The Niger Delta occupies 7.5% of the total land area of Nigeria, 70,000km2, and is home to over 30 million people. This number is increasing quickly and therefore the need to address the currently neglected basic needs of the population is of paramount importance. The Niger Delta region accounts for around 90% of Nigeria’s proven gas and oil reserves, and the sector currently earns the Federal Government around 90% of its foreign exchange.
Yet despite this enormous wealth of natural and human resources, essential services such as electricity, sanitation, healthcare and primary education have not been delivered to communities. Energy poverty, poor governance, gas flaring, and oil pollution are just some of the myriad issues facing the people of the Niger Delta.
The United Nations Development Programme’s (UNDP) summary of the situation in the Niger Delta is disappointingly accurate. A prime example of region and nation deeply affected by the Resource Curse; the paradox that a country with an abundance of natural resources, specifically non-renewable (e.g. minerals and fossil fuels) tends to have a negative effect on economic growth and development than countries with fewer natural resources. State institutions are unfavourable to communities.
Powerless in front of the State and oil companies and unable to influence social, political and economic factors that determine their wellbeing, communities become victims of both corruption and arbitrariness of the government. Discriminatory social and cultural norms, values and customary practices within the family and community also reinforce poverty at the community and family level. These processes deepen people’s vulnerability and create a feeling of powerlessness and insecurity, which in turn contributes to perpetuation of underdevelopment and poverty.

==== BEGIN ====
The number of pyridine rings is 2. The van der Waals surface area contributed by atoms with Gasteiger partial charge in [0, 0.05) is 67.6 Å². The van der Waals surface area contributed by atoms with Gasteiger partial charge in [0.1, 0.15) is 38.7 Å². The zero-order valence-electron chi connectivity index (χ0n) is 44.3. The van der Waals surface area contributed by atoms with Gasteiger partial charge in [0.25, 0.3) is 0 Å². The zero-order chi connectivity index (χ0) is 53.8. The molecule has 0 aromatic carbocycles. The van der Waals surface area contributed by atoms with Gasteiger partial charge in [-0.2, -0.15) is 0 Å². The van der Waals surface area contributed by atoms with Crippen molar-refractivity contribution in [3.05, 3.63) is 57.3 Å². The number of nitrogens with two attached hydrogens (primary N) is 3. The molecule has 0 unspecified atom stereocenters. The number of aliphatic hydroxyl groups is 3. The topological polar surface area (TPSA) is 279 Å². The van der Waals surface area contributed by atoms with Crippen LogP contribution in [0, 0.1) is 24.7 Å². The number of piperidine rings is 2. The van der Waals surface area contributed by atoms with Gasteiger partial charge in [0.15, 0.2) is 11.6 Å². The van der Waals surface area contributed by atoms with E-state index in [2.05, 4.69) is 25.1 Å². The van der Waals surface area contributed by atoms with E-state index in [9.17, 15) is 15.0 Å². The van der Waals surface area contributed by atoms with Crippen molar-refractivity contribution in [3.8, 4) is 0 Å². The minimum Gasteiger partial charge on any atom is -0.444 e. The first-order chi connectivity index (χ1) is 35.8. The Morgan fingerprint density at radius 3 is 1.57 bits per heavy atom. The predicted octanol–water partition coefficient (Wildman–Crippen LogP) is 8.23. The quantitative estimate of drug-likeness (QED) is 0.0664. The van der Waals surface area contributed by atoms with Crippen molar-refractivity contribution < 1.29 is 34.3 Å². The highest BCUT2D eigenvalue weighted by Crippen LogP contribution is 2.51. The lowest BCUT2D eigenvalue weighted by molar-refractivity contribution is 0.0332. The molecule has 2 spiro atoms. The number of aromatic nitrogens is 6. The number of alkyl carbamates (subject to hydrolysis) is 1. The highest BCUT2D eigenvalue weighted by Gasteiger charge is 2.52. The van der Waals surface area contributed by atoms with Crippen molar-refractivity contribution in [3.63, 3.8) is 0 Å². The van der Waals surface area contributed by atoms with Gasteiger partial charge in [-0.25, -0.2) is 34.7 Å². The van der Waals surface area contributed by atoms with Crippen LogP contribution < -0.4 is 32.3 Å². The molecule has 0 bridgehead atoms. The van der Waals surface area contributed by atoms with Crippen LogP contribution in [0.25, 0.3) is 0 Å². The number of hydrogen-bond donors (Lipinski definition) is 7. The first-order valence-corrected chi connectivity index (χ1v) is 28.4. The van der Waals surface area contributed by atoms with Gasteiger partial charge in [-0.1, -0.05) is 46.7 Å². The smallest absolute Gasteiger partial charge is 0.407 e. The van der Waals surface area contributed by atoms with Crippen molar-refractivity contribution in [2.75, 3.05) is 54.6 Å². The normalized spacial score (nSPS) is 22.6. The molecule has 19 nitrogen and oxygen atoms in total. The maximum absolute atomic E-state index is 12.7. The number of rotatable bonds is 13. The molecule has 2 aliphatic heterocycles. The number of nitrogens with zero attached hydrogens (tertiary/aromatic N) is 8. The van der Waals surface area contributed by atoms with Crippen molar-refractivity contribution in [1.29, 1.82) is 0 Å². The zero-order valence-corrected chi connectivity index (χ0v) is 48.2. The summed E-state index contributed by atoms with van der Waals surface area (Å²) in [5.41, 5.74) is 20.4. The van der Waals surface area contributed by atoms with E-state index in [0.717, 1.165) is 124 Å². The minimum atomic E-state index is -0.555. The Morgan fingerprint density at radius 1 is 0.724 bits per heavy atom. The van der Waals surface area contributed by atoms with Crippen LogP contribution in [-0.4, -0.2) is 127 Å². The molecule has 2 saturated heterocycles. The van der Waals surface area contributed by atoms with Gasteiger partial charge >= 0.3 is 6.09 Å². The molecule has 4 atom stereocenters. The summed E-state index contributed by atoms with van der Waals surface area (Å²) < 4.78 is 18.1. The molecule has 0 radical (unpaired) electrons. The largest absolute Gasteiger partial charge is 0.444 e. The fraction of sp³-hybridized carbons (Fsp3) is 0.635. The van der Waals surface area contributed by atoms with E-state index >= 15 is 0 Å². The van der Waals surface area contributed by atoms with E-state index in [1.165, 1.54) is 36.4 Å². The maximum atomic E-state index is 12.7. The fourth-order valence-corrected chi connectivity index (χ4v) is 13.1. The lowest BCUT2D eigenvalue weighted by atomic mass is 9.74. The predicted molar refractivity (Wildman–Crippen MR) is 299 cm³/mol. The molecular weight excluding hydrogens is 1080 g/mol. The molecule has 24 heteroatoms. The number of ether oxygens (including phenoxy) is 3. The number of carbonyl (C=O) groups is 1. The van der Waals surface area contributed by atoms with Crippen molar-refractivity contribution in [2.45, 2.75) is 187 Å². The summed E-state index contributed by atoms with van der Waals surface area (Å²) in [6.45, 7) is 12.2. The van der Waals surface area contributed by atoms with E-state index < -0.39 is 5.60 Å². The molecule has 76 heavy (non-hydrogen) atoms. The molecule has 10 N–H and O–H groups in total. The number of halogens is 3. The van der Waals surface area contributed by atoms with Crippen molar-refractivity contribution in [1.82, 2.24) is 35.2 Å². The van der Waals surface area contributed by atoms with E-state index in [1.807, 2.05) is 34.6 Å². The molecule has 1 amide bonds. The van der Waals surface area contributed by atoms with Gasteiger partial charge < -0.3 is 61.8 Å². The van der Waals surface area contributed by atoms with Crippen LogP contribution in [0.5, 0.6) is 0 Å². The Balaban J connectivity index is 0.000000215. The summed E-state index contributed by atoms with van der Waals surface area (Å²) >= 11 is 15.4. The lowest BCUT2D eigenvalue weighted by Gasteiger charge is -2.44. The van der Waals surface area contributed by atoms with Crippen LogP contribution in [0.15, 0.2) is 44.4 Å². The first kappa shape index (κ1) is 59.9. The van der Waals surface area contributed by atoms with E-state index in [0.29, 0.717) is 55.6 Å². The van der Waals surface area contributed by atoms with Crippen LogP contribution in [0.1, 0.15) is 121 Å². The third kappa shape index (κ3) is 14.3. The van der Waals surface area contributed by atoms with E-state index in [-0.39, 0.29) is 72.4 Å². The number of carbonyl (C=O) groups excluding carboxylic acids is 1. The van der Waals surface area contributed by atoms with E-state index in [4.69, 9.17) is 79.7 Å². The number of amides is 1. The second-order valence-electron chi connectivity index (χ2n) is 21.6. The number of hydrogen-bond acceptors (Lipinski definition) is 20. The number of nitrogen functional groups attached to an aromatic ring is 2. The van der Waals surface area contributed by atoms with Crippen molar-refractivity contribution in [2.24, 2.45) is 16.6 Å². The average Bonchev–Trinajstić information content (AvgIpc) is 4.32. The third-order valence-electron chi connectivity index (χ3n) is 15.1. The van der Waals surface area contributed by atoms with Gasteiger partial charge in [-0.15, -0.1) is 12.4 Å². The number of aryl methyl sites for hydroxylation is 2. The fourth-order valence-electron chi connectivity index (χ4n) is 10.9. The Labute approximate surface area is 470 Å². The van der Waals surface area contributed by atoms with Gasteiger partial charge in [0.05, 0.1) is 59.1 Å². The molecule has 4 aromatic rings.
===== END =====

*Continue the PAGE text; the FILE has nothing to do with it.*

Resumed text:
The current conflict in the Niger Delta is driven by this powerful mixture of weak governance, systemic corruption, underdevelopment, political marginalisation and economic inequality. The vast wealth available to those who control the power structures of the state and the increasing polarisation of society has led to a significant shift in the underlying conflict dynamic.
Challenges aside, the Niger Delta is one of the most beautiful environments in the world. The biodiversity is spectacularly rich – from abundant plant and fish populations, to primates and the largest diversity of butterfly species in the world. The people are warm and welcoming, and have a vibrant culture extending back thousands of years to some of the most advanced centres of civilisation in Africa. These are just a few of the many motivations to stop the destruction.